Behind the Headlines
by Justin Raimondo

April 19, 2002

Israel Firsters rally against Bush-Powell peace plan

We don't really need to know much about the recent "We stand with Israel, now and forever" rally held in Washington, D.C., except the following report from Associated Press:

"A top administration official was interrupted and booed Monday when he told thousands of people gathered at the Capitol for a pro-Israel rally that Palestinians as well as Israelis have been victims of Mideast violence. Deputy Secretary of Defense Paul Wolfowitz was drowned out by chants of 'no more Arafat' and booed as he told a packed crowd of thousands that 'innocent Palestinians are suffering and dying as well. It is critical that we recognize and acknowledge that fact.'"

Every movement has its nutballs, and the most radical are always the loudest, but from the transcript of the rally and various news reports, the jeering clearly wasn't an isolated phenomenon; it was a roar of disapproval from the crowd that threatened to drown out Wolfowitz, at least momentarily. Gary Alcorn of the Sydney Morning Herald zoomed in on one of the hecklers:

"'Booooooo. Go home,' yelled Laurence Mammon, an antique dealer who was crammed with tens of thousands of people on the grass in front of the Capitol building.

"When the staunchly pro-Israel Mr Wolfowitz pointed out that 'innocent Palestinians are suffering and dying' as well as Israelis, Mr Mammon joined in with a chant that almost drowned out the secretary. 'No Double Standard! No Double Standard!' It was the mantra for what was said to be the biggest rally in support of Israel in United States history. "

Ah yes, they must mean the double standard whereby we bombed Yugoslavia for allegedly doing what Israel is visibly trying to do in Palestine.


The boos are not recorded in the transcript (although "cheers" and "applause" are dutifully noted). When Wolfowitz was done, Zuckerman admonished the crowd: "Hold your comments. We'll have time in a little while for all of you to be heard."

Yes, those who ask, if only implicitly, "why shouldn't the Palestinians suffer?" – they also had their say at this rally.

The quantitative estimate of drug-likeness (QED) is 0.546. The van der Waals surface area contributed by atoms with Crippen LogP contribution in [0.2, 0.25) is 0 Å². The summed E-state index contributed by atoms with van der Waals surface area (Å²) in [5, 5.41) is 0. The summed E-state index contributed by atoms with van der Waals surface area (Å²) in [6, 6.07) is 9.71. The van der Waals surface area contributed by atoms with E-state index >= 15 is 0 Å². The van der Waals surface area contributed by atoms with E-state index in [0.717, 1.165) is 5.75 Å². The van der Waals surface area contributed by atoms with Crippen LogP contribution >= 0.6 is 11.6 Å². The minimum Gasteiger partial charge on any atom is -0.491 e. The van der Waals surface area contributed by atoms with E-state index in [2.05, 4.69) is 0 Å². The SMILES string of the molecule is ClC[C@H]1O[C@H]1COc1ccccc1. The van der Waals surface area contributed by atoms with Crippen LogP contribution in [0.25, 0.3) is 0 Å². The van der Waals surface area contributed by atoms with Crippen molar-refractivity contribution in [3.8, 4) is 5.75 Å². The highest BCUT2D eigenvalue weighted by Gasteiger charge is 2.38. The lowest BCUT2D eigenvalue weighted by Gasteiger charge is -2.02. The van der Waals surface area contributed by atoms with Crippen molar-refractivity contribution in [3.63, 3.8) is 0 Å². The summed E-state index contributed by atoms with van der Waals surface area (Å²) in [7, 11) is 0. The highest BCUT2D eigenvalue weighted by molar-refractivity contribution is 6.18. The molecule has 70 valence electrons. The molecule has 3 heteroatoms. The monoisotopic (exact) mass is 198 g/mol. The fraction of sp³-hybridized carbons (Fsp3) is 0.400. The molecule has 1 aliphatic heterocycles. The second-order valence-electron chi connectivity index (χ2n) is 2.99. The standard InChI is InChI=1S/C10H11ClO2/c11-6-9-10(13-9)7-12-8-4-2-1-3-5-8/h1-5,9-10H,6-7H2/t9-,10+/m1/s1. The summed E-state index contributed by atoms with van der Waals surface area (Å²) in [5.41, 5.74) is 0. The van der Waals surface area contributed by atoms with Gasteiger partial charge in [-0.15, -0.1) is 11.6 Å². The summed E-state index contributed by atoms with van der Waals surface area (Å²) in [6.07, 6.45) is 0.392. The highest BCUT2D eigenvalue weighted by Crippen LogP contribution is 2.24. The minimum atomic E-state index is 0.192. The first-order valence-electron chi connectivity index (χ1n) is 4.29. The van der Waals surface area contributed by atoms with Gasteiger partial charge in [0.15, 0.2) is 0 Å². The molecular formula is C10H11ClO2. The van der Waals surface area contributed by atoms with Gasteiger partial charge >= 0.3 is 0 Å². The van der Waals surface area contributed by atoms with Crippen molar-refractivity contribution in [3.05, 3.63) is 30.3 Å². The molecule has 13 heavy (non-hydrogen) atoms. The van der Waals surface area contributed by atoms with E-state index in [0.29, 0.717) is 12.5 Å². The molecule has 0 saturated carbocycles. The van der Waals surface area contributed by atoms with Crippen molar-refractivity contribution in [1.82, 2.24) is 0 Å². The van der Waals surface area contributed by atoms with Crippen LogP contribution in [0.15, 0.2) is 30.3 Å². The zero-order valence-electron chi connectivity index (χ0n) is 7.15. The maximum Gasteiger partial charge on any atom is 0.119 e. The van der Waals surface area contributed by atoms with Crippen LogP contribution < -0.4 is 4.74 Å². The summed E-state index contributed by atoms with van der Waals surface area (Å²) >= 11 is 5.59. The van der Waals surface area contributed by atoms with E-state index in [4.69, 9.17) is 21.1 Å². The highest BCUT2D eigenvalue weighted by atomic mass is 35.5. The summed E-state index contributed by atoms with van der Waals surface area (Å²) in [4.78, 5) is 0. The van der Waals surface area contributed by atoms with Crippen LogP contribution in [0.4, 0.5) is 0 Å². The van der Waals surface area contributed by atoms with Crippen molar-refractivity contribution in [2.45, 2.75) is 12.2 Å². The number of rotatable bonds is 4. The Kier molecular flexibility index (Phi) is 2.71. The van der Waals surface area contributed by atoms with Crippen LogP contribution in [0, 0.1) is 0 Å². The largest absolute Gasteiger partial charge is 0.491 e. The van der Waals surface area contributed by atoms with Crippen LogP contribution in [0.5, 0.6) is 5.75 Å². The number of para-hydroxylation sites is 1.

The same crowd that jeered Wolfowitz --and the very idea of compassion for Palestinian suffering – cheered Bill Bennett's demagogic pitch for "moral clarity." Michael Gelman, the president of the Jewish Federation of Greater Washington, introduced Bennett by saying:

"On September 12th, the day after the terrorist attack on our country, my neighbor and friend, Bill Bennett, said to me, 'Now we are all Israelis.'"

Here is the perfect device to evade the present conflict between American and Israeli interests in the Middle East: simply deny the divergence by proclaiming that, somehow, Americans are Israelis. But is America really analogous to an occupying power, one that, furthermore, finds itself in natural collision with the entire Arab-Muslim world?

The amen corner would certainly like to convince us that it's America and Israel against most of the rest of the world, but certainly the Bush administration is of another opinion. The perfect convergence of Israeli and American interests is a fiction, one easily dispelled by Bennett's own writings: it was he, after all, who concurred when Sharon compared the President of the United States to Neville Chamberlain. In any conflict between Israel and the US, the Israel lobby – of which Bennett is one of the most visible spokespersons – always chooses the former.


In claiming that "Israel has been fighting terrorism for 54 years," what Bennett is really saying is that the Palestinians never had any rights, anyway, including the right to self-defense: they, not the Israeli colonizers, are the interlopers, and any action Israel may take against them is justified. Israel is to be given a blank check, and, says, Bennett, the US has no moral right to intervene:

"Israel, we need to remind some of our countrymen, is not asking us to fight for it. It is asking only for the right to be left alone to fight its own war on terrorism. And if we let Israel fight her war, we will be the beneficiaries."

Israel wants the right to be left alone – as long as the US foots the bill. Those IDF tanks, those modern weapons, those bloody bulldozers – all were paid for by the US taxpayers. That's $90 billion-plus since 1949. Oh, yes, I'm sure they want to be left alone to spend our money on building "settlements" over bulldozed Palestinian communities – and attack helicopters to do battle with stone-throwing children – and yet surely the US has some interest in not being seen as an accomplice to Sharon's crimes. But since "we are all Israelis now," there are no American interests, only Israeli interests.